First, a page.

Located in the heart of Seville, this former Jewish quarter was captured from Muslim rule by Ferdinand III. The historic old city saw a serious decline in 1492, when the Alhambra Decree expelled Jews from Spain. It later underwent a major renaissance in the 18th century, and today is home to winding roads, picturesque landscapes and some of the region’s most iconic churches.
Travelers flock to Santa Cruz’s labyrinth of narrow alleys and tiny streets that offer welcome shade from unyielding Sevillian sun. A handful of lively town squares—known by locals as plazas—serve as gathering spaces for community and culture. Perhaps the most popular, Plaza de Santa Cruz is a destination for visitors who want to visit the site of the oldest church and famous synagogue, which sits at its center. Calle de la Cruces is another common stop, since two wooden crosses decorate a red painted wall that draws travelers and locals who want to pay homage to the holy land.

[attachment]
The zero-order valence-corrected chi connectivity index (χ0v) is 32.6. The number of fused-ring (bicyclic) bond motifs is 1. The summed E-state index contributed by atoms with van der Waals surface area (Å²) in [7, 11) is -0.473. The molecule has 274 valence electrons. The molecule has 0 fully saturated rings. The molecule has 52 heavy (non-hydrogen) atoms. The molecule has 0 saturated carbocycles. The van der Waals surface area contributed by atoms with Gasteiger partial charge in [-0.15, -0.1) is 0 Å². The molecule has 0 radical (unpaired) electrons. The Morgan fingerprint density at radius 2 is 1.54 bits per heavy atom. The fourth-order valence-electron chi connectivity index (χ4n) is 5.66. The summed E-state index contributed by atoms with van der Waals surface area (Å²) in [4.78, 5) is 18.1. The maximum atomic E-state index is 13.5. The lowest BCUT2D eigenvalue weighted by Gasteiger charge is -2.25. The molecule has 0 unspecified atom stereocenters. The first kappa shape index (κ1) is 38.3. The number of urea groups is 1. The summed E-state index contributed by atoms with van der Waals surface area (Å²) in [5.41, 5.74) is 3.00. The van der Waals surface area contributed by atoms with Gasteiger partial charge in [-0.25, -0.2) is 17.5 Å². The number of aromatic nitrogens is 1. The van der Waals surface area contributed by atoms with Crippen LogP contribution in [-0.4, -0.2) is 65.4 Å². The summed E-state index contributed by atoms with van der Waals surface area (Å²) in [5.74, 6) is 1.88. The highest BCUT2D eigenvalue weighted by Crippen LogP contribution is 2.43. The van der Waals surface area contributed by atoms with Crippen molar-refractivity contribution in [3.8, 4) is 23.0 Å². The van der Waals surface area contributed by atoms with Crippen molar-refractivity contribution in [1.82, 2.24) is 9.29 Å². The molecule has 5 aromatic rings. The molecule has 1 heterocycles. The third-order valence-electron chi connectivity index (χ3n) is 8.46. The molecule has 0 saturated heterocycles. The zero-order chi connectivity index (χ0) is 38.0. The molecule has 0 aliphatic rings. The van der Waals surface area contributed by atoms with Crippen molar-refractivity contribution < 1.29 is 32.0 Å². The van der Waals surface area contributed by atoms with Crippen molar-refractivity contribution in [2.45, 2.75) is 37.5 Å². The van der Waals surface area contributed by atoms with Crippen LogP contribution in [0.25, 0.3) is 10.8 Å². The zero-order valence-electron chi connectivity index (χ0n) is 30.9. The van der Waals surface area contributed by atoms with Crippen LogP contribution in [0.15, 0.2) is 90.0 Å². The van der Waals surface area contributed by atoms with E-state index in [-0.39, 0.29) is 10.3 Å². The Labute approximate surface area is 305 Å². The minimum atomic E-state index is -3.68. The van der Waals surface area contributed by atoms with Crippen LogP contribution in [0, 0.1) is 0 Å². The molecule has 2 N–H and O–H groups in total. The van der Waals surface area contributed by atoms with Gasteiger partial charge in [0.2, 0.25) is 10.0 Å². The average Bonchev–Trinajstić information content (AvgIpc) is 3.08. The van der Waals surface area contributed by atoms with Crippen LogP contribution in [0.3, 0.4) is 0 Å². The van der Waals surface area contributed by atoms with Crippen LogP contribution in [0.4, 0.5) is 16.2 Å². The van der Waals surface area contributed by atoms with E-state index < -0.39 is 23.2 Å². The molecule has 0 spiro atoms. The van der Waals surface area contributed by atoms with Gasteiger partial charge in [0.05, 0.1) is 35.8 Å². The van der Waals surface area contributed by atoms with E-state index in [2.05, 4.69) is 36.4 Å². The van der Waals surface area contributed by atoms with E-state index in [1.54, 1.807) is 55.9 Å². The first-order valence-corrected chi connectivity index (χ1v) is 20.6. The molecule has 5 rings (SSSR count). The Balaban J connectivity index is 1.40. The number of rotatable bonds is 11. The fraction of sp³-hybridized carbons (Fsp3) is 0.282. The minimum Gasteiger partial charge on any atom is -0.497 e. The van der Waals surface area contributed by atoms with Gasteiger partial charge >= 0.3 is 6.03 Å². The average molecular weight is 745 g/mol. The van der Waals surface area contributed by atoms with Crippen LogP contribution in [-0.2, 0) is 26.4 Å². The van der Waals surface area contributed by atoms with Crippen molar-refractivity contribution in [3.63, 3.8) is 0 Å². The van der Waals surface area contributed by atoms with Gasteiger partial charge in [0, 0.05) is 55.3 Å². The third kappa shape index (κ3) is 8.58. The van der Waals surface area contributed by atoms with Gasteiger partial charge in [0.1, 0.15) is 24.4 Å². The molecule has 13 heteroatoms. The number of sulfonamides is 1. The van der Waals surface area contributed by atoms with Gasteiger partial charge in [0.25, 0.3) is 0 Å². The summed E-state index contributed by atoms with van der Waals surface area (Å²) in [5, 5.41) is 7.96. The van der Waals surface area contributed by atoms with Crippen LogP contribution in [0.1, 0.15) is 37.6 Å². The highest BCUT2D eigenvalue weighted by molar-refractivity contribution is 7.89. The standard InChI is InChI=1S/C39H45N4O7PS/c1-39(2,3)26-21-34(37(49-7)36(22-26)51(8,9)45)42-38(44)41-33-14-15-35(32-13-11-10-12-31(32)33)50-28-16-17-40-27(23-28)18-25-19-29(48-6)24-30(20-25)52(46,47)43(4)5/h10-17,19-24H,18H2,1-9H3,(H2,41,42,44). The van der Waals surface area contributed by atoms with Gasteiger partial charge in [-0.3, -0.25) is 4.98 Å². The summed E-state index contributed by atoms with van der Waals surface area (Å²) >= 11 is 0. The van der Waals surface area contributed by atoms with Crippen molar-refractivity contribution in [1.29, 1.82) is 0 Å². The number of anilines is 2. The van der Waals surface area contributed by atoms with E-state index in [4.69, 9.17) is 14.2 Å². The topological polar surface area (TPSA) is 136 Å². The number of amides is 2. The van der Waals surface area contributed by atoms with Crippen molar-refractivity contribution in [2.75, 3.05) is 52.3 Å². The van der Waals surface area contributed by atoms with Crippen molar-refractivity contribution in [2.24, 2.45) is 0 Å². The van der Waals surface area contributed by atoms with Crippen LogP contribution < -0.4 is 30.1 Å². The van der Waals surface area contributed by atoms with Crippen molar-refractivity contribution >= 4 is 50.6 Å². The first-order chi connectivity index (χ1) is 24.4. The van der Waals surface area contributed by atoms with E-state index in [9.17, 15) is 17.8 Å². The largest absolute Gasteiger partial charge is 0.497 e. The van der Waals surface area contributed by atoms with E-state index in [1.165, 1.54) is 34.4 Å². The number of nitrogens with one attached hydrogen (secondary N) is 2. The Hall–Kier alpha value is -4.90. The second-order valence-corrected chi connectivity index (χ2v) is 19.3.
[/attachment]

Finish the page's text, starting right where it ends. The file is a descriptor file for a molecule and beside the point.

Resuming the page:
Barrio de la Santa Cruz is bordered by the Real Alcazar, Calle Mateos Gago, Calle Santa Maria La Blanca and Jardines de Murillo.